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The Cobalt Reboot 

The restaurant formerly known as Dojo says buh-bye to bro-vibe

When Boken opened some four years ago, it was a welcome addition to downtown dining. Justin Cook, owner of the popular westside sushi house Kanpai, brought high quality and thoughtful Japanese dishes to the restaurant, as well as an impressive flight of top shelf drinks, all rolled into approachable and urbane sophistication.

Adjacent to the Mirror Pond Plaza, and with a low-key, but elegant, patio and fire pit, the space was a promising harbinger of good things to come.

Yet, somewhere along the way, Boken strayed from its original intent. Shortly after the Source picked Boken as its Restaurant of the Year in 2013, the venue changed its name to Dojo, a name that the editorial staff here refused to acknowledge within our offices, as we thought it sounded too much like something parroted from Karate Kid III. More than a name change, though, the restaurant also added late-night service, thumping electronica music, a dance floor, and more than a sprinkling of backward hats and plunging necklines.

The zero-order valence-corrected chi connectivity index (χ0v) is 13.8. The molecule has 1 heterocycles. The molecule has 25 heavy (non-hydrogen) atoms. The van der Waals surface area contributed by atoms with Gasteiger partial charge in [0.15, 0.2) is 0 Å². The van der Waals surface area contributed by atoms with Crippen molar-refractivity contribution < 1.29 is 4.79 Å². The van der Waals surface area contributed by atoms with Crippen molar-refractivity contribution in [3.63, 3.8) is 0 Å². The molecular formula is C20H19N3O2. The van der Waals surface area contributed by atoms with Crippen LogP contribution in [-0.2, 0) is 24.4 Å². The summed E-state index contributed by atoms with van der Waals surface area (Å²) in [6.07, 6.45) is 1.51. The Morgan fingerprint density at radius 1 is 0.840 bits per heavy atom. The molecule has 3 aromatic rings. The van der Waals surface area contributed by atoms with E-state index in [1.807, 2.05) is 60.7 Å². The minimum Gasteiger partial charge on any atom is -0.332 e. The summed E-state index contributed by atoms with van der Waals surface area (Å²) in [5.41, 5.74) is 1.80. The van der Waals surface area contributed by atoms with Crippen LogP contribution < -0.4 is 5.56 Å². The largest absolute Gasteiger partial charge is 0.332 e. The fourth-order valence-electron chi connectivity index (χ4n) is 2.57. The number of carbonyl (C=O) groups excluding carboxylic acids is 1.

But, two months ago, the restaurant formerly known as Boken-Dojo closed shop and took some time to reboot. The result is something wonderful: While the changes in décor may be subtle, the new menu and Cobalt's overall mission are major game changers, and a welcome return to the original intent.

Some hot-shit San Francisco bartender, I was told, redesigned the drink list—and that big city influence is evident. The La Vida Jardin—a tequila, ginger beer, and cucumber-based cocktail—is served smartly with a large ice cube and a sprig of mint; it is smoky, yet crisp and sweet, and my new go-to summer drink. The Mekong Daiquiri is another standout; Cruzan rum offset by lime juice and Thai basil.

The menu itself does not necessarily have a centering idea, like Boken had Japanese fare; the only requirement seems to be "good food."

Although elegant and high quality, the food is still approachable and affordable. The most expensive item is $16, the Pacific Northwest mussels mixed with chorizo and served with a Sparrow baguette. Other small plates round out a limited but varied menu. Fried Brussels sprouts ($6), which seem a requirement for any high-end restaurant these days, are almost as light and flakey as potato chips. Even better is the grilled asparagus ($8), tender, but crisp, and topped with a yolk-rich fried egg. And, the chili garlic honey shrimp ($9) is an excellent summer dish that could make Sunset magazine blush; tangerines and pineapple temper the garlic and chili. And, for the most traditional, a burger ($11) is deceptively simple. Cobalt's chefs grind their own meat, three-quarters beef and one-quarter lamb; it is, like the rest of the reboot, quite simply, succulent.

Cobalt

852 NW Brooks St.

4-10 pm Tuesday-Thursday, 4 pm-1 am Friday-Saturday

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